New trojanised adware has been discovered by mobile security firm Lookout, which is thought to affect over 20,000 popular apps available on the Google Play store.
Some of the malware posing as a legitimate version of the most popular apps include imitations of Candy Crush, Facebook, GoogleNow, Snapchat, Twitter, WhatsApp and many more.
Adware is traditionally used to aggressively push ads, but it is now becoming compromised. Auto-rooting adware infected by malware roots the device automatically after the user installs it. After this is done, it is able to embed itself as a system application, becoming very difficult to remove afterwards.
The new virus largely goes by three different names – Shedun, Shuanet and ShiftyBug, but they all act in a similar fashion.
Lookout believes anyone hit by the bug will need professional support to remove it properly – so the best way to minimise risk is by being extra vigilant when downloading new apps and taking every step possible to ensure it is definitely the official, legitimate version of the app you want.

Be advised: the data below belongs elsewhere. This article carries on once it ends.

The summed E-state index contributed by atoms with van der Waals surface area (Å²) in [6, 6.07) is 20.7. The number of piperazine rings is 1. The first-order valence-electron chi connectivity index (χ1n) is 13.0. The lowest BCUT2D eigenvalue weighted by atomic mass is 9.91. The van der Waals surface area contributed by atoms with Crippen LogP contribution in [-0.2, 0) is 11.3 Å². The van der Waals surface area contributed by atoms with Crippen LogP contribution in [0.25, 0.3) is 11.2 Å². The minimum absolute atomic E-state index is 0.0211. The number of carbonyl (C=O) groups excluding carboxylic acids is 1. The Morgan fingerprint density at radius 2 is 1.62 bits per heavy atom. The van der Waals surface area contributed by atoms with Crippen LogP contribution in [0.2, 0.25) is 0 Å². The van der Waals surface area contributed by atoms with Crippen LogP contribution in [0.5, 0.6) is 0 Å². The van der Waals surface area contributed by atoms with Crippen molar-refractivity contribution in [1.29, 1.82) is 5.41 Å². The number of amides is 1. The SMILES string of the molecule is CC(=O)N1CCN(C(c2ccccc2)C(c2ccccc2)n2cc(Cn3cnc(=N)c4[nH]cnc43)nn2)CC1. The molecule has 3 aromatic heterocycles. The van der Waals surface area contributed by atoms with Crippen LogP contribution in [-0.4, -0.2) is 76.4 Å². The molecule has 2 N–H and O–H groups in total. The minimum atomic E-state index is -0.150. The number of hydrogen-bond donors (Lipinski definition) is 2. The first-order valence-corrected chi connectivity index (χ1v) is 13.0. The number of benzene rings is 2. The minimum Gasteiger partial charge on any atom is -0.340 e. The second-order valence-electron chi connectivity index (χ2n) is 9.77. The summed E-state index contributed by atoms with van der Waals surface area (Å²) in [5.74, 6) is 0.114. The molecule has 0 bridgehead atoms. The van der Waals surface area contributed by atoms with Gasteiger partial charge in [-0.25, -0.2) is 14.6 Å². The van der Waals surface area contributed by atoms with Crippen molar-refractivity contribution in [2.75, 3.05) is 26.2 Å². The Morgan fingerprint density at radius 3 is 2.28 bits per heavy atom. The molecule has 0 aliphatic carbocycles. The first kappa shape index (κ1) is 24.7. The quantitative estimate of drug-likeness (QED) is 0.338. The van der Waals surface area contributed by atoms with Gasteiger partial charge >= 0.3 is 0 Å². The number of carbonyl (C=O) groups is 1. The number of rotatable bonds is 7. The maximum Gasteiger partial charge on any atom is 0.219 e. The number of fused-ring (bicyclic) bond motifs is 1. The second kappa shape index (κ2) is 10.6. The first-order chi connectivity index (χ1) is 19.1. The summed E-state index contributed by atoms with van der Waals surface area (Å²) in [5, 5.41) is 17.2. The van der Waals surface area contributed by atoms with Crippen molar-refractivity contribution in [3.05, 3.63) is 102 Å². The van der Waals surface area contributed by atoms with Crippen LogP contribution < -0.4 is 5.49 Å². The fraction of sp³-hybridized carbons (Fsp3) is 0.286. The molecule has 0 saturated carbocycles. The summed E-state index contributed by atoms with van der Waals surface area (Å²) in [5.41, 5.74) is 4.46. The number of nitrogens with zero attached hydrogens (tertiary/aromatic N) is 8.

In a blogpost, the firm acknowledged that adware has attempted to convince the user to install new apps with banners and pop-ups in the past, but now it is able to install content without the user's permission.
"We expect this class of trojanised adware to continue gaining sophistication over time, leveraging its root privilege to further exploit user devices, allow additional malware to gain read or write privileges in the system directory, and better hide evidence of its presence and activities."
"For individuals, getting infected with Shedun, Shuanet and ShiftyBug might mean a trip to the store to buy a new phone," Lookout warned.